THE COM­EDY BOX

EDGE - - PLAY -

The in-game an­nouncer pulls quotes from films of days gone by (“No­body puts baby in the cor­ner”; “Wel­come to the party, pal”; weirdly, “Are you try­ing to se­duce me, Mrs Robin­son?”). In the brief sin­gle­player mode, pre-match ban­ter sees cows, cof­fee cups and streaky ba­con talk­ing trash. The game’s great­est gag comes when an on­line op­po­nent pulls the plug in a bid to avoid a heavy loss. We shan’t spoil it, but it’s more of IDARB’s achingly con­tem­po­rary spin on old ideas.

With its sparse moveset – dou­ble-jump, shoot, pass and steal – and zippy move­ment, IDARB harks back to games like Speed­ball 2 and Sen­si­ble Soc­cer, and the Amiga stylings ex­tend well be­yond the me­chan­ics. It’s a love let­ter to the sprite sheet, with scores of char­ac­ter mod­els drawn from the videogame archetypes of his­tory, but also the mod­ern day. Stu­dios like Har­monix and Dou­ble Fine have teams; pick Team Capy to take the cast of Su­per Time Force into battle. The an­nouncer, mean­while, of­fers faux-digitised, ap­pro­pri­ately dated pop cul­ture quotes (see ‘The com­edy box’).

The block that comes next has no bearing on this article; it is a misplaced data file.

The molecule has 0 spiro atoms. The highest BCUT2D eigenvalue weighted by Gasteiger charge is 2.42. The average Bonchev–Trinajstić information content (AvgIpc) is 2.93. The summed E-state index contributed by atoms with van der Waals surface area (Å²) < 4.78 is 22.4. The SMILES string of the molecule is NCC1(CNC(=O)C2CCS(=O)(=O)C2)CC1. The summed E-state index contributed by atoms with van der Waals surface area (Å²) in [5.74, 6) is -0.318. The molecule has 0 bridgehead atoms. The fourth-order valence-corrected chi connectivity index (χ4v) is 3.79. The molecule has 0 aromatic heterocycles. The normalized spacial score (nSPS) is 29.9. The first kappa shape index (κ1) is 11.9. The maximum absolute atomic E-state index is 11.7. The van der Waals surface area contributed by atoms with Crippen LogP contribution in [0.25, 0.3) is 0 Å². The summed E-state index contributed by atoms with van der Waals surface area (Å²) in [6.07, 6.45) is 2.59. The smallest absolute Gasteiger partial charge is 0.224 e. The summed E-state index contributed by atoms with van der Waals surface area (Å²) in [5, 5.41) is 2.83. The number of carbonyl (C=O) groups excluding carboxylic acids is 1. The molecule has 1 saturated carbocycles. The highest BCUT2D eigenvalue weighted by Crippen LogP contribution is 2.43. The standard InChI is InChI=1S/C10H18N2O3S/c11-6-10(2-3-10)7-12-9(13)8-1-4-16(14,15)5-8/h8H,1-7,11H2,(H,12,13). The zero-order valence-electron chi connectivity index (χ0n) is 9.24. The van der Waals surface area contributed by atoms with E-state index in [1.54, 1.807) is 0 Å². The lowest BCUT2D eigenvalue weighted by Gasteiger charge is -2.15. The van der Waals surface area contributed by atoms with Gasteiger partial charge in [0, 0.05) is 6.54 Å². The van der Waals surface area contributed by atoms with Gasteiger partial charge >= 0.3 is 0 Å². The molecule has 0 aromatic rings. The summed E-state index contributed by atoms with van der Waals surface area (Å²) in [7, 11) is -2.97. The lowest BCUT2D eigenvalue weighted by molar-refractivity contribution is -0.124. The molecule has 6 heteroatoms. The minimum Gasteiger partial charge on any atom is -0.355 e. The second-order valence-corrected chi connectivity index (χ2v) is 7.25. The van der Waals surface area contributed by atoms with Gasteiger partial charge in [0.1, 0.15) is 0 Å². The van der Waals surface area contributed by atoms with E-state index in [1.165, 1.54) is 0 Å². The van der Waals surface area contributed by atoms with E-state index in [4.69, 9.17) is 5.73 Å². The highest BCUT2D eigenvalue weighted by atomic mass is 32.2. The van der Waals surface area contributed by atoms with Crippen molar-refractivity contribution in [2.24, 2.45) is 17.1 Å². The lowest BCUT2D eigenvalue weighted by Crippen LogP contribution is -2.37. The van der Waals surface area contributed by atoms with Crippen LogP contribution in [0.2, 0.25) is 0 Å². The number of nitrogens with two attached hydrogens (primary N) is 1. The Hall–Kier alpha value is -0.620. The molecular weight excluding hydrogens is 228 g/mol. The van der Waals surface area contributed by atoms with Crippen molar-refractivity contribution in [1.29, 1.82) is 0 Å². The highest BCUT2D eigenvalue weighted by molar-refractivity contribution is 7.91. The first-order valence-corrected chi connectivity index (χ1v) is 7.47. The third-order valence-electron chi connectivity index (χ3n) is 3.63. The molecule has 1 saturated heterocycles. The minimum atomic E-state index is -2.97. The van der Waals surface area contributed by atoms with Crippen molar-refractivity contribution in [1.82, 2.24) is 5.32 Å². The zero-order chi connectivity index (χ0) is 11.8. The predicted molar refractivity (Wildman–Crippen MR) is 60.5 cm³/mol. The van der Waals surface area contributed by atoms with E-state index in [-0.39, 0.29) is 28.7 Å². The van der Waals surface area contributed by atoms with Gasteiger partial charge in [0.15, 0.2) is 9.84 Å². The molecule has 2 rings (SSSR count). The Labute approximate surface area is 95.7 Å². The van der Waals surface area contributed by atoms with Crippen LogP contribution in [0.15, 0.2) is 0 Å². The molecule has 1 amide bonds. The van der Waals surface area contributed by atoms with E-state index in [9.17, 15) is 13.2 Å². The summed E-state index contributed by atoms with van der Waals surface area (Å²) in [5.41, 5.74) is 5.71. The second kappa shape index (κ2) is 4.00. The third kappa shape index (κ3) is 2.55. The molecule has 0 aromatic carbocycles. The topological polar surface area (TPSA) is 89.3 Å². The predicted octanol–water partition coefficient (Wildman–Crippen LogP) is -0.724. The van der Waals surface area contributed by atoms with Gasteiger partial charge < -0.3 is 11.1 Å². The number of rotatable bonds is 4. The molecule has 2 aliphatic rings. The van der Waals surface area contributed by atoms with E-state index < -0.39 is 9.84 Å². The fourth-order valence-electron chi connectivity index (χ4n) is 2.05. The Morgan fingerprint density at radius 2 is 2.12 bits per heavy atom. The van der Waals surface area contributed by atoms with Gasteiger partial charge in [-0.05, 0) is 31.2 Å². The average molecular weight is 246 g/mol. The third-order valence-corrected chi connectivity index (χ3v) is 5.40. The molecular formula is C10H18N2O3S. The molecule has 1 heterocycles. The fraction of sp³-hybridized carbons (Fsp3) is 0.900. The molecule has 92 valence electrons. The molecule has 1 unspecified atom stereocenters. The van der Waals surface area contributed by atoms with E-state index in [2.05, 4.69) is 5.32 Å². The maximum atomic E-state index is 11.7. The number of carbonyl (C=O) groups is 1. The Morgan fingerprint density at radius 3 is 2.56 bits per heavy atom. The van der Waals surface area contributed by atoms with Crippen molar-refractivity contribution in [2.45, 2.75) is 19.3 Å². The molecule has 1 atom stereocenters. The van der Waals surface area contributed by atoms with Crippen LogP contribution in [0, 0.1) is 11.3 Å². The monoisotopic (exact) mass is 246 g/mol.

IDARB is an old game with new ideas, de­vised by a man who has been mak­ing games since the Game Boy era but is fas­ci­nated by the power of mod­ern so­cial me­dia. But it is, ul­ti­mately, a young man’s game. It’s so fast and so chaotic that it’s of­ten hard to pick your­self out on screen, even be­fore the hash­bombs make their pres­ence felt. Play­ers and ball ping about the place at such a ter­ri­fy­ing lick that suc­cess of­ten feels more like a re­sult of luck than player judge­ment. What is hard to parse in an off­line set­ting is fre­quently un­playable on­line. Games of this pace are ru­ined by even the tini­est trace of la­tency, and IDARB’s trace is sig­nif­i­cant.

As meta-com­men­tary on so­cial me­dia’s di­rect line be­tween de­vel­oper and player, IDARB is a fine con­cept piece. As a game, it’s much like Twit­ter it­self – rau­cous and ridicu­lous, funny but in­fu­ri­at­ing.

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